Later that evening, we gathered around the coffee table in our hotel room and started tossing around all kinds of ideas, like some sort of crazy think tank. Our only rules were that we had to make a business on our land and that we all had to participate. We continued bouncing a bunch of ideas back and forth. We talked about everything from campgrounds to an RV park to paintball fields to self-storage buildings, all of which are great businesses and are definitely needed in our area, but none of these ideas seemed to get us excited. It wasn’t until I mentioned a gun range, and that’s when we all started jumping up and down.

As a retired military veteran, I was able to share my knowledge of marksmanship training with my family, and together we designed our first fully permitted shooting range and eventually opened the Distinguished Pistol Outdoor Shooting Range in March of 2016. The purpose of our range business is to teach new shooters how to safely and responsibly handle firearms and enjoy the sport of marksmanship. Our secondary mission is to get people to go outdoors. Put that dang phone down, turn off the television, and go outside.

Once we got started, one thing led to another, and Tomiko came up with the idea of supplementing the range business by opening the DP Café, which caters to the members and offers great food and libations in an outdoor venue. More outdoor stuff! Marina operates the DP Pro Shop and helps support our café and range events. Clint Jr. is the range safety officer and instructor for the rifle and shotgun ranges, while I support the pistol range and provide training. Since our opening in 2016, we’ve expanded our ranges to include a 300-yard high-power rifle range, a multi-purpose five-stand shotgun range, a pro-series 3D animal archery range, and more than four miles of manicured hiking trails.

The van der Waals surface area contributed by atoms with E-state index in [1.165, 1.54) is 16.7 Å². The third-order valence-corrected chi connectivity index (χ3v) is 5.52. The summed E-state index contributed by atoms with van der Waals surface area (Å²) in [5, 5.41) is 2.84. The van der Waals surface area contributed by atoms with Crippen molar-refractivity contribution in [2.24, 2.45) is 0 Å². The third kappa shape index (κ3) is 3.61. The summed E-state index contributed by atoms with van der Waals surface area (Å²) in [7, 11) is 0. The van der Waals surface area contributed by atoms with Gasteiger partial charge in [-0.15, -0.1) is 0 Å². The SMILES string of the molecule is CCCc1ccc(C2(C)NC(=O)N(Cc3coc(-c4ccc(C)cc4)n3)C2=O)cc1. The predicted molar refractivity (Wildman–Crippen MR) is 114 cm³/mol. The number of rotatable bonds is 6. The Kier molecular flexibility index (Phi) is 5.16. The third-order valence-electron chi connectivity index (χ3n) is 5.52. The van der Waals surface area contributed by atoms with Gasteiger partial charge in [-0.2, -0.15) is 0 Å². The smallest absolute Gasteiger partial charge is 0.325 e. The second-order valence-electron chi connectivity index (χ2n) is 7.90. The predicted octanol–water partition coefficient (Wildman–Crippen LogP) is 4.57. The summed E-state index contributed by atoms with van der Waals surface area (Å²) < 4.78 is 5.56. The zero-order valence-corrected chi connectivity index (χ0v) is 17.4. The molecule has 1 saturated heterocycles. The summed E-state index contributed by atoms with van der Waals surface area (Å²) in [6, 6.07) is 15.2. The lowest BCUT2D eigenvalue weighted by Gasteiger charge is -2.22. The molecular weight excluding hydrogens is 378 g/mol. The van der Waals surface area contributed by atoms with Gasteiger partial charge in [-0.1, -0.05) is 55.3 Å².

Interestingly, through the creative use of recycled transfer trailers, we gained usable space for bathrooms, a classroom, a store front, and even the DP Café – in fact, our mantra is to enhance our land through recycling, repurposing, and environmental stewardship. Yes, we recover and recycle almost all the metals deposited on our ranges, which surprisingly are in high demand – cha-ching. So, what was once a butt-ugly mud slick has changed over time into something green, lush, beautiful, and welcoming for all who come and play in the wonderful outdoors Now, get your boots on and we’ll see you at the ranch!

Once Upon a Time in a Dirt Pit
Distinguished Pistol

Distinguished Pistol Outdoor Shooting Range
Bassi Ranch at Hightowers
431 New Castle Farm Road
Mebane, NC 27302
(336) 421-9136
[email protected]

Learn about the author a https://ncvamedia.com/authors/clint-hilbert/